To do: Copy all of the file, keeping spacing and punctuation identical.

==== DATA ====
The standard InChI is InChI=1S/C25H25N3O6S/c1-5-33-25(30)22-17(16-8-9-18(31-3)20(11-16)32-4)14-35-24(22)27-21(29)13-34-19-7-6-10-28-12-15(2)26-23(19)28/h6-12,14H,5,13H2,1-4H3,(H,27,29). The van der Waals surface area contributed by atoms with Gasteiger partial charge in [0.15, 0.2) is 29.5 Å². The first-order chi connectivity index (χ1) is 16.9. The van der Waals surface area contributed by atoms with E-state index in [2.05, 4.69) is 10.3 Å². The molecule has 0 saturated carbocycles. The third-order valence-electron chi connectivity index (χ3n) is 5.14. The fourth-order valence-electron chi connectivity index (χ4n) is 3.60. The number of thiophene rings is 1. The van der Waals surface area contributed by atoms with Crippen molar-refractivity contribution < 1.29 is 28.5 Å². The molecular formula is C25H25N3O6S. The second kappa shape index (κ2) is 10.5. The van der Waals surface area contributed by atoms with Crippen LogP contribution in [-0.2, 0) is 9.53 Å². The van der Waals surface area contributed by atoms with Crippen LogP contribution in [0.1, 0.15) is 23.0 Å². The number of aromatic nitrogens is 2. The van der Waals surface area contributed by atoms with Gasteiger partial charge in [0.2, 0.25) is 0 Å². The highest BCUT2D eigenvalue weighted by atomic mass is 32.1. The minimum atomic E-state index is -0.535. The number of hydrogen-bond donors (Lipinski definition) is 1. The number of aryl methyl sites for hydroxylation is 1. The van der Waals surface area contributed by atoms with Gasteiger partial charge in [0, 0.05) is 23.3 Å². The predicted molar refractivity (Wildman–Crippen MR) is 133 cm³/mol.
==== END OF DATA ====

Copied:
The standard InChI is InChI=1S/C25H25N3O6S/c1-5-33-25(30)22-17(16-8-9-18(31-3)20(11-16)32-4)14-35-24(22)27-21(29)13-34-19-7-6-10-28-12-15(2)26-23(19)28/h6-12,14H,5,13H2,1-4H3,(H,27,29). The van der Waals surface area contributed by atoms with Gasteiger partial charge in [0.15, 0.2) is 29.5 Å². The first-order chi connectivity index (χ1) is 16.9. The van der Waals surface area contributed by atoms with E-state index in [2.05, 4.69) is 10.3 Å². The molecule has 0 saturated carbocycles. The third-order valence-electron chi connectivity index (χ3n) is 5.14. The fourth-order valence-electron chi connectivity index (χ4n) is 3.60. The number of thiophene rings is 1. The van der Waals surface area contributed by atoms with Crippen molar-refractivity contribution < 1.29 is 28.5 Å². The molecular formula is C25H25N3O6S. The second kappa shape index (κ2) is 10.5. The van der Waals surface area contributed by atoms with Crippen LogP contribution in [-0.2, 0) is 9.53 Å². The van der Waals surface area contributed by atoms with Crippen LogP contribution in [0.1, 0.15) is 23.0 Å². The number of aromatic nitrogens is 2. The van der Waals surface area contributed by atoms with Gasteiger partial charge in [0.2, 0.25) is 0 Å². The highest BCUT2D eigenvalue weighted by atomic mass is 32.1. The minimum atomic E-state index is -0.535. The number of hydrogen-bond donors (Lipinski definition) is 1. The number of aryl methyl sites for hydroxylation is 1. The van der Waals surface area contributed by atoms with Gasteiger partial charge in [0, 0.05) is 23.3 Å². The predicted molar refractivity (Wildman–Crippen MR) is 133 cm³/mol.